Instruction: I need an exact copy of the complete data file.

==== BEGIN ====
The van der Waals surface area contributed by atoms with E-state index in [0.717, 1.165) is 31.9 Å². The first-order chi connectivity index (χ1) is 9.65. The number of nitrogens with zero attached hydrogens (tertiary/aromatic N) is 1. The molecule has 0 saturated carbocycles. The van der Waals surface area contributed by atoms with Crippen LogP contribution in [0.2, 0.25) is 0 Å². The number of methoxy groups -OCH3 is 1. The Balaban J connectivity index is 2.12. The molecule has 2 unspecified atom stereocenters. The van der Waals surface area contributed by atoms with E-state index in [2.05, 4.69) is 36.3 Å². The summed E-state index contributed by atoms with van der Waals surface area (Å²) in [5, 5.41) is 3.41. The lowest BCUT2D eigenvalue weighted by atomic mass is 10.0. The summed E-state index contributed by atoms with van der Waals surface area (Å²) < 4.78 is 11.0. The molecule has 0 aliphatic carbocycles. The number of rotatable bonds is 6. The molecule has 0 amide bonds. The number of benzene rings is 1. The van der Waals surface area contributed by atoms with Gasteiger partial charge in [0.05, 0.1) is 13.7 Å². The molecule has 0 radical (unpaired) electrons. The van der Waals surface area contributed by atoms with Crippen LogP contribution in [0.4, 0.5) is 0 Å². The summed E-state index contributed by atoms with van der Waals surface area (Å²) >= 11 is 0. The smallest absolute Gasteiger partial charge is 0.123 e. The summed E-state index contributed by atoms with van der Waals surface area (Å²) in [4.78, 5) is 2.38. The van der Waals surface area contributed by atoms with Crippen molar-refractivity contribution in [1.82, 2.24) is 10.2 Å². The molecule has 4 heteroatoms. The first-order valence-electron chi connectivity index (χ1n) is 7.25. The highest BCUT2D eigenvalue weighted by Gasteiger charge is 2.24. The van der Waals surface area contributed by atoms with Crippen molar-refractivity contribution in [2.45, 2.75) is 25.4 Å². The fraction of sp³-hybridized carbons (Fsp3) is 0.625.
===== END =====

The van der Waals surface area contributed by atoms with E-state index in [0.717, 1.165) is 31.9 Å². The first-order chi connectivity index (χ1) is 9.65. The number of nitrogens with zero attached hydrogens (tertiary/aromatic N) is 1. The molecule has 0 saturated carbocycles. The van der Waals surface area contributed by atoms with Crippen LogP contribution in [0.2, 0.25) is 0 Å². The number of methoxy groups -OCH3 is 1. The Balaban J connectivity index is 2.12. The molecule has 2 unspecified atom stereocenters. The van der Waals surface area contributed by atoms with E-state index in [2.05, 4.69) is 36.3 Å². The summed E-state index contributed by atoms with van der Waals surface area (Å²) in [5, 5.41) is 3.41. The lowest BCUT2D eigenvalue weighted by atomic mass is 10.0. The summed E-state index contributed by atoms with van der Waals surface area (Å²) < 4.78 is 11.0. The molecule has 0 aliphatic carbocycles. The number of rotatable bonds is 6. The molecule has 0 amide bonds. The number of benzene rings is 1. The van der Waals surface area contributed by atoms with Gasteiger partial charge in [0.05, 0.1) is 13.7 Å². The molecule has 0 radical (unpaired) electrons. The van der Waals surface area contributed by atoms with Crippen LogP contribution in [0.4, 0.5) is 0 Å². The summed E-state index contributed by atoms with van der Waals surface area (Å²) >= 11 is 0. The smallest absolute Gasteiger partial charge is 0.123 e. The summed E-state index contributed by atoms with van der Waals surface area (Å²) in [4.78, 5) is 2.38. The van der Waals surface area contributed by atoms with Crippen molar-refractivity contribution in [1.82, 2.24) is 10.2 Å². The molecule has 4 heteroatoms. The first-order valence-electron chi connectivity index (χ1n) is 7.25. The highest BCUT2D eigenvalue weighted by Gasteiger charge is 2.24. The van der Waals surface area contributed by atoms with Crippen molar-refractivity contribution in [2.45, 2.75) is 25.4 Å². The fraction of sp³-hybridized carbons (Fsp3) is 0.625.